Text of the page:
A women walks past a smartphone advertisement boardReuters

The use of smartphones increases the likelihood of sex among teenagers, reveals a new study.

According to a research carried out by University of Southern California (USC), teenagers with internet access on their smartphones are 1.5 times more likely to have sex than those without cell phones. They are also more likely to engage themselves in sexual encounters with people they meet online.

"Young people with smartphones are 1.5 times as likely to report being sexually active, almost two times as likely to have been approached online for sex, and more than twice as likely to engage in sex with an Internet-met partner compared with those who do not access the internet on their cell phones," said the American Public Health Association (APHA).

The research presented at APHA's annual meeting in San Francisco on Tuesday revealed its results after surveying 1,839 high school students of the Los Angeles Unified School District. Among the respondents, five percent of teens reportedly use internet to find sex partners and 17 percent were found to have been approached for sex by strangers. The survey also revealed that the teen, who solicited to online sex, are more prone to have unprotected sex.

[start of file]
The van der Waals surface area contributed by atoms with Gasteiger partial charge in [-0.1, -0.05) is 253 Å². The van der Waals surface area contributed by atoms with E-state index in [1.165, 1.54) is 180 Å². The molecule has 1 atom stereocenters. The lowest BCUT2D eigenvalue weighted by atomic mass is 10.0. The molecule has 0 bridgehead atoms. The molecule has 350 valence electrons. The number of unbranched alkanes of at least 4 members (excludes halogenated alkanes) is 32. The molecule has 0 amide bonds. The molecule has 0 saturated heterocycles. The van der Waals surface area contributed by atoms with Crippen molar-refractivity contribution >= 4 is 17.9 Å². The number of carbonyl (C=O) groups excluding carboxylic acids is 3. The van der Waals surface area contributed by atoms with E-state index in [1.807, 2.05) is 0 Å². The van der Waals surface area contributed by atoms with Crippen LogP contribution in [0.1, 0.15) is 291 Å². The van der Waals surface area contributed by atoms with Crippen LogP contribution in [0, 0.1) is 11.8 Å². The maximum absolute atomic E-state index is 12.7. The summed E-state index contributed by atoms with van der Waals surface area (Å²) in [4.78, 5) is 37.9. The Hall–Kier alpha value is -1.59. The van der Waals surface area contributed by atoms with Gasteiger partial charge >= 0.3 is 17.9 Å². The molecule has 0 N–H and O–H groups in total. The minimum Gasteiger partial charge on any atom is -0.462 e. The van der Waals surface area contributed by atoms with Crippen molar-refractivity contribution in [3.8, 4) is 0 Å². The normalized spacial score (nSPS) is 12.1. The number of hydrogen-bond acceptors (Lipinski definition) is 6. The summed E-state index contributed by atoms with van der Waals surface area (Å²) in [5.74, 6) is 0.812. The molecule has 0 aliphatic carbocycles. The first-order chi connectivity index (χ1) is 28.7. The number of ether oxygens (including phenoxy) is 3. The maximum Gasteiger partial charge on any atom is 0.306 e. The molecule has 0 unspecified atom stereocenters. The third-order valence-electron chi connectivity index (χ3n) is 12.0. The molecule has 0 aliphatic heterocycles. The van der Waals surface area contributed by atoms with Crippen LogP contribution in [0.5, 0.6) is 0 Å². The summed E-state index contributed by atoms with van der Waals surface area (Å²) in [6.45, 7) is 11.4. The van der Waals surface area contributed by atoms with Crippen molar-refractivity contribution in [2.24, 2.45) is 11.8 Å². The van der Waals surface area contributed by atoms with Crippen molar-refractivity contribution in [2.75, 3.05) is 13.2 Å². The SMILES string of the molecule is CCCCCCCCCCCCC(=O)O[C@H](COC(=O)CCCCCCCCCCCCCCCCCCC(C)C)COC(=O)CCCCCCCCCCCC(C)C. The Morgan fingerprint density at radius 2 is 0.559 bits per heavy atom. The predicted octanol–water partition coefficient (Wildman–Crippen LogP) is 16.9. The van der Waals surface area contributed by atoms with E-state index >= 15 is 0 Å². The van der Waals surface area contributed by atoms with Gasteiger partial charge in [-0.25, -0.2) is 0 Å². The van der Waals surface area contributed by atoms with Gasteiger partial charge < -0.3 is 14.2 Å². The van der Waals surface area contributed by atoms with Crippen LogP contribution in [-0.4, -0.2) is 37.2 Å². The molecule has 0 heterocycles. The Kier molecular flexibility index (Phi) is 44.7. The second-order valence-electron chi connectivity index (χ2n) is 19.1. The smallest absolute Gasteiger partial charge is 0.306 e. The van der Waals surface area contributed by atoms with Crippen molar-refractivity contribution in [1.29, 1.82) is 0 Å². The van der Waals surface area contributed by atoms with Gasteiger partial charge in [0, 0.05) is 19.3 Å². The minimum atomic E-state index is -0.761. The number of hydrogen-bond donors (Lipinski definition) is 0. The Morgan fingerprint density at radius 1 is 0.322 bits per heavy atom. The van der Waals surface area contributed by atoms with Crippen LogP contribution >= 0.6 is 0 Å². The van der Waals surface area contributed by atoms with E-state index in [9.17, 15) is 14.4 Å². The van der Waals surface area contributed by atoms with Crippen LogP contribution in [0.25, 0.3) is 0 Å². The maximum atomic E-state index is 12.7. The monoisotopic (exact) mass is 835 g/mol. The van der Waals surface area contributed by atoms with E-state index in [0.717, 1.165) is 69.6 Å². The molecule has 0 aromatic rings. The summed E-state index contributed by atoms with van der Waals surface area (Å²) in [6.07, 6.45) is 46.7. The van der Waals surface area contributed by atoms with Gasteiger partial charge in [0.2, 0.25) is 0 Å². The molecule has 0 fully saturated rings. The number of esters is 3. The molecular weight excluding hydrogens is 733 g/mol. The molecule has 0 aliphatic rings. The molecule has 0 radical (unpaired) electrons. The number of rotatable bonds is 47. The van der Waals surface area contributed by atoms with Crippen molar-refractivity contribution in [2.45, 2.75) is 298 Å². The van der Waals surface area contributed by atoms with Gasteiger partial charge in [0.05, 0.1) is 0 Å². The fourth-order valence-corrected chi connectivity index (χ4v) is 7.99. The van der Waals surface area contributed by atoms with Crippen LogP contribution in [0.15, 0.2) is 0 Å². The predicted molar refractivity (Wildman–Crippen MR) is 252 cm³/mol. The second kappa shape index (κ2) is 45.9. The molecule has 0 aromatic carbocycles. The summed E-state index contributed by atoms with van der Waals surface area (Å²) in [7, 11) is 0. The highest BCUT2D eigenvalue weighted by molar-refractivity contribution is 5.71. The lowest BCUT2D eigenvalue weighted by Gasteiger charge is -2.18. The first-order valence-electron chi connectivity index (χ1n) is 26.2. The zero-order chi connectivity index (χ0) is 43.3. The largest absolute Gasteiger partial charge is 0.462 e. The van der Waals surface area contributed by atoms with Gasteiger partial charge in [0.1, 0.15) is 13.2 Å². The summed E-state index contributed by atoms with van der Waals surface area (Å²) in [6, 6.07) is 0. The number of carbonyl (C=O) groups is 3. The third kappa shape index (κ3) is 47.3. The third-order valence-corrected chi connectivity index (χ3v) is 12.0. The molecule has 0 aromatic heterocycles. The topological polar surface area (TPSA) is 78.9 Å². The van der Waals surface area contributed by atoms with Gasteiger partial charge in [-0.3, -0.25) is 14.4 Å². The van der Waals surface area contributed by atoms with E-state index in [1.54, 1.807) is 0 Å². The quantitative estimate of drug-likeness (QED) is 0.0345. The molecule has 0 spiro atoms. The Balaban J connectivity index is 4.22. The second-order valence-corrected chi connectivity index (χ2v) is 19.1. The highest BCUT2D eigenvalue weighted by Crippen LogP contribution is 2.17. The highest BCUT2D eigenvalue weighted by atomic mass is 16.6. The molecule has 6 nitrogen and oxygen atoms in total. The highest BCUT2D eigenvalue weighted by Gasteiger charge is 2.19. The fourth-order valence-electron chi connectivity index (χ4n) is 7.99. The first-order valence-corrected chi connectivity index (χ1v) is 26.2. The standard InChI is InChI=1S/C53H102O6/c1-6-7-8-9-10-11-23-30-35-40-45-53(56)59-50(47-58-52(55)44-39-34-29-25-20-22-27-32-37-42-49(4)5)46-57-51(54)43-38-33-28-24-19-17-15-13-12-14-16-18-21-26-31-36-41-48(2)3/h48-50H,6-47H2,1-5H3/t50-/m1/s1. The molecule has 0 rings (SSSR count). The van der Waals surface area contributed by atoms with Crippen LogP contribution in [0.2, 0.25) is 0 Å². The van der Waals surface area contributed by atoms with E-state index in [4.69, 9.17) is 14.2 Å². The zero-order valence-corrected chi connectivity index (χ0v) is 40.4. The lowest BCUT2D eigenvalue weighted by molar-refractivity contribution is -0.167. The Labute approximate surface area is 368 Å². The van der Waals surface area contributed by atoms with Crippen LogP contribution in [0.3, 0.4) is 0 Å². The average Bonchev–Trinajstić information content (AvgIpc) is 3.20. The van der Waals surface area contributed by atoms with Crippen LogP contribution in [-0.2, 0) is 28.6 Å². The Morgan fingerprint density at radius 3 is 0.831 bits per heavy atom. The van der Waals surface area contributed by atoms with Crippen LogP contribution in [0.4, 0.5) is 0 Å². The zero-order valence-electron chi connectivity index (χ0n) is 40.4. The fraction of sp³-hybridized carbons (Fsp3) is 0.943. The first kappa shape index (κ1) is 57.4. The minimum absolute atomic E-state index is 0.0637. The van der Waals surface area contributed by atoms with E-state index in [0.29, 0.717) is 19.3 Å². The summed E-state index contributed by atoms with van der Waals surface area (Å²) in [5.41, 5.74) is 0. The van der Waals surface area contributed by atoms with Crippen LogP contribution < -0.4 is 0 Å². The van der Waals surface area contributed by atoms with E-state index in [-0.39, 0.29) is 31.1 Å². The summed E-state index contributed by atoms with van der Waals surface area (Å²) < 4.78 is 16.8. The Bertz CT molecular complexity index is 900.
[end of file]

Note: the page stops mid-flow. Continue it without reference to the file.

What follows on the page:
"We-parents, health educators, physicians-must recognize that cell phones are yet another new way for adolescents to meet sex partners," said Hailey Winetrobe, health researcher at USC.

The research did not specify the type of device teens generally use but claimed that non-heterosexual teens are more viable to seek sex partners online than heterosexuals.

"Parents and school health professionals should talk to their teens about being safe in meeting people online and in using condoms to prevent sexually transmitted infections and unplanned pregnancies," said Winetrobe.

Earlier in February, a research conducted by among 1,068 Canadian singles revealed that Android users are more likely to have sex on the first date than people using iPhones.